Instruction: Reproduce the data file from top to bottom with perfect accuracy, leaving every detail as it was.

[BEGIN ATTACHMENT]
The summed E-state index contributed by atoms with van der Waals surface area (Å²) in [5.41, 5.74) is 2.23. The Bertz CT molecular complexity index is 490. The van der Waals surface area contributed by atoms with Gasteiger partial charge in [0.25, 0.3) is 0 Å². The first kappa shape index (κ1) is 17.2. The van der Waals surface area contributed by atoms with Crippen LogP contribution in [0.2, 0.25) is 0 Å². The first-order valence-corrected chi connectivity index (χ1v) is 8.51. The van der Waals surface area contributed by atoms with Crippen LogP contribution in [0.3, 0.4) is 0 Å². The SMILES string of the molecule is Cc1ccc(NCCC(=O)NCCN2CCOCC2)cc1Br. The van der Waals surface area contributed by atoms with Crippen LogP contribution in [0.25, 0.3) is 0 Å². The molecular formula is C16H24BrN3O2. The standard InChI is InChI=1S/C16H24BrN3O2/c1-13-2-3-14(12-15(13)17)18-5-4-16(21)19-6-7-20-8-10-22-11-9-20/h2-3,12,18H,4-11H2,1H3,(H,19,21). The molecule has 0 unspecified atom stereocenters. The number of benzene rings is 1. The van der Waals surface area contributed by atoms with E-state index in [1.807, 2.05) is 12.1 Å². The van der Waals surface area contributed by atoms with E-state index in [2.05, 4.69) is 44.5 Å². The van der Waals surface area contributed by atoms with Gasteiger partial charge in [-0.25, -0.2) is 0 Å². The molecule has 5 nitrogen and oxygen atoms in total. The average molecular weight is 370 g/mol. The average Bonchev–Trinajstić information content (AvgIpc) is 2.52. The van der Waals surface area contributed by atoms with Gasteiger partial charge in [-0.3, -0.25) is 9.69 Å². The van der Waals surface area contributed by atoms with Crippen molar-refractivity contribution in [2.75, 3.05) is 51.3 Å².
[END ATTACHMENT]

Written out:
The summed E-state index contributed by atoms with van der Waals surface area (Å²) in [5.41, 5.74) is 2.23. The Bertz CT molecular complexity index is 490. The van der Waals surface area contributed by atoms with Gasteiger partial charge in [0.25, 0.3) is 0 Å². The first kappa shape index (κ1) is 17.2. The van der Waals surface area contributed by atoms with Crippen LogP contribution in [0.2, 0.25) is 0 Å². The first-order valence-corrected chi connectivity index (χ1v) is 8.51. The van der Waals surface area contributed by atoms with Crippen LogP contribution in [0.3, 0.4) is 0 Å². The SMILES string of the molecule is Cc1ccc(NCCC(=O)NCCN2CCOCC2)cc1Br. The van der Waals surface area contributed by atoms with Crippen LogP contribution in [0.25, 0.3) is 0 Å². The molecular formula is C16H24BrN3O2. The standard InChI is InChI=1S/C16H24BrN3O2/c1-13-2-3-14(12-15(13)17)18-5-4-16(21)19-6-7-20-8-10-22-11-9-20/h2-3,12,18H,4-11H2,1H3,(H,19,21). The molecule has 0 unspecified atom stereocenters. The number of benzene rings is 1. The van der Waals surface area contributed by atoms with E-state index in [1.807, 2.05) is 12.1 Å². The van der Waals surface area contributed by atoms with E-state index in [2.05, 4.69) is 44.5 Å². The van der Waals surface area contributed by atoms with Gasteiger partial charge in [-0.25, -0.2) is 0 Å². The molecule has 5 nitrogen and oxygen atoms in total. The average molecular weight is 370 g/mol. The average Bonchev–Trinajstić information content (AvgIpc) is 2.52. The van der Waals surface area contributed by atoms with Gasteiger partial charge in [-0.3, -0.25) is 9.69 Å². The van der Waals surface area contributed by atoms with Crippen molar-refractivity contribution in [2.75, 3.05) is 51.3 Å².